Food online – what’s been happening?

Posted: 3 February 2022 | | No comments yet

Ordering food has never been easier, but with so many options, what are consumers looking for when making purchases online? Michelle Patel explores.

The FSA Takeaway GM foods

The FSA published the latest wave of Food and You 2 last week, our flagship survey that asks consumers what they think, feel and do when it comes to food. For the first time we included a module on online shopping and eating – and the results are fascinating.

How consumers are consuming food online

Over half of respondents (60 percent) reported that they had ordered food or drink via a restaurant, takeaway or café website. Around half (52 percent) of respondents had ordered food or drink via a delivery company (eg, Just Eat, Deliveroo, Uber Eats) and/or online ordering, and 30 percent had ordered via an online marketplace (eg, Amazon, Gumtree, Etsy). Fewer respondents (14 percent) had ordered food or drink via social media (eg, Facebook, Instagram, Nextdoor), and only eight percent ordered via a food sharing app (eg, Olio, Too Good To Go).

What’s interesting is that what people are ordering varies according to the platform. Most respondents had ordered prepared cooked meals or snacks through an online delivery company, a restaurant’s own website or (albeit, less so) a food sharing app. However, it seems that online marketplaces are the place to go for packaged goods, such as tins, jars, boxes, bottles (39 percent). When it comes to social media platforms it’s all about baked goods and desserts; cheesecakes, cakes, biscuits, breads or dough, and mixes to make these (39 percent).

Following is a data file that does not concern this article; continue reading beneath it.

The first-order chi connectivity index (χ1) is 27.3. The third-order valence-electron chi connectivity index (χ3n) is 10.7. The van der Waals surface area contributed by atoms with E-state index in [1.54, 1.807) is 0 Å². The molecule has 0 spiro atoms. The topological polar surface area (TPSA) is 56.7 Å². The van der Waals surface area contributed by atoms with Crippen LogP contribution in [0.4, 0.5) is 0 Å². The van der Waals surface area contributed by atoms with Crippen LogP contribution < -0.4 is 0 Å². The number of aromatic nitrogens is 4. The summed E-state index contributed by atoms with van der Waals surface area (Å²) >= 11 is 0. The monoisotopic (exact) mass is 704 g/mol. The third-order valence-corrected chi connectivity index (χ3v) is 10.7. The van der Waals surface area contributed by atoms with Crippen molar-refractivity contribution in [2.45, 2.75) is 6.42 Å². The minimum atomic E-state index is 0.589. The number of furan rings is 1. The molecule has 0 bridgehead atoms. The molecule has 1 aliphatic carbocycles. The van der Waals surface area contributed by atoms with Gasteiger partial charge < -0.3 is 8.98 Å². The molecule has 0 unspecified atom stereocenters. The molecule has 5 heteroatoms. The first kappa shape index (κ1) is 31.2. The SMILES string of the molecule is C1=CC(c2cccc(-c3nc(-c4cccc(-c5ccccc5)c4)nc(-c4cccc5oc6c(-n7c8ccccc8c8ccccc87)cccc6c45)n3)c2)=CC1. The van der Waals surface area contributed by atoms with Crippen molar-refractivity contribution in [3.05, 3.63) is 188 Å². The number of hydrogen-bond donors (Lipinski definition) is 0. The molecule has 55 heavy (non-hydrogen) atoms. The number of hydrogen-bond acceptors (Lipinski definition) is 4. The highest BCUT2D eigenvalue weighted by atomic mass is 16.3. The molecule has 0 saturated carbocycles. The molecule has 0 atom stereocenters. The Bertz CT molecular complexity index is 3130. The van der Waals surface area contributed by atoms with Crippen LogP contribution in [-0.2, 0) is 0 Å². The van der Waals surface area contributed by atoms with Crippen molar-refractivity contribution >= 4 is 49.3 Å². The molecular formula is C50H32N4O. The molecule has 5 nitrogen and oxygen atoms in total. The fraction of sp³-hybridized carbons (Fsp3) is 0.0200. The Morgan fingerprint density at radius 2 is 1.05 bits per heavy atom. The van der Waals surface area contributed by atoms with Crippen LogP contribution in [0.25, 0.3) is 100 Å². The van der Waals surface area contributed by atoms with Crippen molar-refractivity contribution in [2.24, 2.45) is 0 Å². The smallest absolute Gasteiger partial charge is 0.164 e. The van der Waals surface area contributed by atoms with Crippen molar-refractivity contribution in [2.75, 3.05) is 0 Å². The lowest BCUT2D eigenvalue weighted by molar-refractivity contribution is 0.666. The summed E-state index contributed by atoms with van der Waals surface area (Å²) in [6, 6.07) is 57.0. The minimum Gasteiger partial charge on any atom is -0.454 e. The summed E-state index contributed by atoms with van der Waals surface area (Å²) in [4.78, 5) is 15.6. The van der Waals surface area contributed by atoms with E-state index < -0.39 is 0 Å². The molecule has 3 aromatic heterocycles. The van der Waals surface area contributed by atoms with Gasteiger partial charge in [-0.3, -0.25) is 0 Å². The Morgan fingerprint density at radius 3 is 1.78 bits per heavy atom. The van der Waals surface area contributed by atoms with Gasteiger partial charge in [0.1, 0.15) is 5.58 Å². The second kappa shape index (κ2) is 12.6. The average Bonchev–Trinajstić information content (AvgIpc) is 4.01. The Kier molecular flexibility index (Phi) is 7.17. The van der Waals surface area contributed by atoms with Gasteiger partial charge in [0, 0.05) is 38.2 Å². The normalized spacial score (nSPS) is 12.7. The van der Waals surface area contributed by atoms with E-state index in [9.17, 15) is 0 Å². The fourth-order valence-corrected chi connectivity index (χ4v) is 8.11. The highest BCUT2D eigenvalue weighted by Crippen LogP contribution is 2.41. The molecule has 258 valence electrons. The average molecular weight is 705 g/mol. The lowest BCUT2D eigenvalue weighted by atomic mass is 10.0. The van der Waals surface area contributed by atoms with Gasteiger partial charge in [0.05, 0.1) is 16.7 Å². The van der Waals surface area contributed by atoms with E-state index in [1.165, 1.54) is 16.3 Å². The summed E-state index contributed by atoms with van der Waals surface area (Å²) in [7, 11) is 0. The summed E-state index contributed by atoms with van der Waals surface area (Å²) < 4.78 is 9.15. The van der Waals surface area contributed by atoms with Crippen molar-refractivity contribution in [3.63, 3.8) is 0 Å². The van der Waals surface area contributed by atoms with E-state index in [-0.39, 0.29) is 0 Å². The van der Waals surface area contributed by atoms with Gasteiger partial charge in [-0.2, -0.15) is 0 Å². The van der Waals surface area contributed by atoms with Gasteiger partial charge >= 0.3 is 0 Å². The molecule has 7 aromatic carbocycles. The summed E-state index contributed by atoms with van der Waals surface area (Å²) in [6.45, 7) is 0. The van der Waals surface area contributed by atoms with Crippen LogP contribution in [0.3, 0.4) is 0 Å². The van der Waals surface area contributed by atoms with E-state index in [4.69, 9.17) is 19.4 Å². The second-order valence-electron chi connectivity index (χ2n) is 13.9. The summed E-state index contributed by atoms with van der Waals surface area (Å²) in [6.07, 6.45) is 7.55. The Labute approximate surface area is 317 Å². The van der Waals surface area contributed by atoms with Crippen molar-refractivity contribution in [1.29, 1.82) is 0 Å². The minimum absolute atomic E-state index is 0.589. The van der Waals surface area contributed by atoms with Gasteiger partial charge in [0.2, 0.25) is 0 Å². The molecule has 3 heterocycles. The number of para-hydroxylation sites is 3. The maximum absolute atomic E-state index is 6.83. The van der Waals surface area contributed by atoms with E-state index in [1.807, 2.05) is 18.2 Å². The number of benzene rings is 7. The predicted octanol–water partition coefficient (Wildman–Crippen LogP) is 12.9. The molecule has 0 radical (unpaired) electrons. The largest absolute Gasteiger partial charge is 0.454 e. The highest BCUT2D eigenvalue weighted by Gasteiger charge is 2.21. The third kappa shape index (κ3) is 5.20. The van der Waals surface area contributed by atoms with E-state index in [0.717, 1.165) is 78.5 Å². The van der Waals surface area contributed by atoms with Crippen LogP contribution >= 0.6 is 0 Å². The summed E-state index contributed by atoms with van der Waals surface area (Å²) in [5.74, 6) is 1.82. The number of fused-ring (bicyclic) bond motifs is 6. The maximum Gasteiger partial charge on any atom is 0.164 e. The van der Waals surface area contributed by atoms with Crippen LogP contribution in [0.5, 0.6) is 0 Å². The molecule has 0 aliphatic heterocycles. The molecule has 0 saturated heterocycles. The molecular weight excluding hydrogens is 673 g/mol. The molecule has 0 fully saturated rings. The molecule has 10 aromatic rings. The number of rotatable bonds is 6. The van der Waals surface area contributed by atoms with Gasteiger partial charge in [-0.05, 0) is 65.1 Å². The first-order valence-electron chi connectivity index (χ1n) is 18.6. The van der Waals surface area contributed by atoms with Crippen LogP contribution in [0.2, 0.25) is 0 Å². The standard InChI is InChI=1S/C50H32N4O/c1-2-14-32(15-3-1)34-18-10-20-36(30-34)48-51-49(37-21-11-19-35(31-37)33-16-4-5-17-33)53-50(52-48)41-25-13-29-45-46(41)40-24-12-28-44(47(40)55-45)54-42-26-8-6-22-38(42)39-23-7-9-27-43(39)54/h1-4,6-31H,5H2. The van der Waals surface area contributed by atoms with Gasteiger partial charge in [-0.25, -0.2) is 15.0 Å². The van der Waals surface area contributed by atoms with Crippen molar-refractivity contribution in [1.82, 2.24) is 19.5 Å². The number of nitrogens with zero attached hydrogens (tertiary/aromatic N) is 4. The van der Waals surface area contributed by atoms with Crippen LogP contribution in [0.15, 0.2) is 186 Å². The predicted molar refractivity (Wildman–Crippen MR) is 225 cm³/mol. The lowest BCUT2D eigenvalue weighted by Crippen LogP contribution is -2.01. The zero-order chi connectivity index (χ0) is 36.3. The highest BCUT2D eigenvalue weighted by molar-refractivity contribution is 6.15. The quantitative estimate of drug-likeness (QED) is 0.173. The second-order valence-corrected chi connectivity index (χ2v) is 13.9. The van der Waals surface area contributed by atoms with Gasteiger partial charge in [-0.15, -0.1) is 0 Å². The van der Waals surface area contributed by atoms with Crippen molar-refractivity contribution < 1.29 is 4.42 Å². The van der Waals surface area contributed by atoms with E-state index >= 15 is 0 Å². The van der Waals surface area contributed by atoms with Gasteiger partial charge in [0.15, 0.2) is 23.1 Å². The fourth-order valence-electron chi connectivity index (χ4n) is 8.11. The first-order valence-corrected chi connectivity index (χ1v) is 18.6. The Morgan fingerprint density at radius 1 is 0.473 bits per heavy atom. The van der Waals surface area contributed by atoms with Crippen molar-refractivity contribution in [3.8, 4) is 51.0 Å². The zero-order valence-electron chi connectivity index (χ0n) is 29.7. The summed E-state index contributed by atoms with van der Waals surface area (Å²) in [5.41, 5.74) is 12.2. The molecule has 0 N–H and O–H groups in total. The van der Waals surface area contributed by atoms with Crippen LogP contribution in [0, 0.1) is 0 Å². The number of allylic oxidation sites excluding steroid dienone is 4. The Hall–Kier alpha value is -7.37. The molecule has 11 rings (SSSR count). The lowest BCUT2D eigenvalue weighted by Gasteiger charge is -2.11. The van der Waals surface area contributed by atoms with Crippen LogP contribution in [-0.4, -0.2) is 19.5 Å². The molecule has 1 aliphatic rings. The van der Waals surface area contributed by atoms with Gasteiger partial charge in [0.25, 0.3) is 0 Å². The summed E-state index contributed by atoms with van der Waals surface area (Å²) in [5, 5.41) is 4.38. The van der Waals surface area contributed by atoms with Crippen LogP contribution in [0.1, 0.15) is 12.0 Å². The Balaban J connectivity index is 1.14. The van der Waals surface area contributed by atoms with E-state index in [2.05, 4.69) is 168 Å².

It’s also interesting to see who is using which platform. It’s perhaps not surprising to see that people under 45 years are more likely to have ordered food or drink from an online marketplace (for example Amazon, Gumtree, Etsy) than their older counterparts, or that people with children under six years in the house are more likely to have done so than those without. It is more of a surprise to learn that people with marginal, low or very low food security are more likely to do so than people with high food security, and twice as likely to have bought food through social media. Although use of food sharing apps (for example Olio, Too Good To Go) is not yet widespread, young adults (16-24) and full-time students are much more likely to have done this than older people and those who are employed or unemployed.

Is online food shopping here to stay?

There’s no doubt that the pandemic and the impact of lockdown pushed many people online.  After nearly two years, how many of these habits are here to stay? Rapid innovation in digital technologies is reshaping the UK food system and we are working hard to stay abreast of these changes and develop regulatory responses to ensure emerging digital marketplaces and other innovations don’t compromise food safety and public health.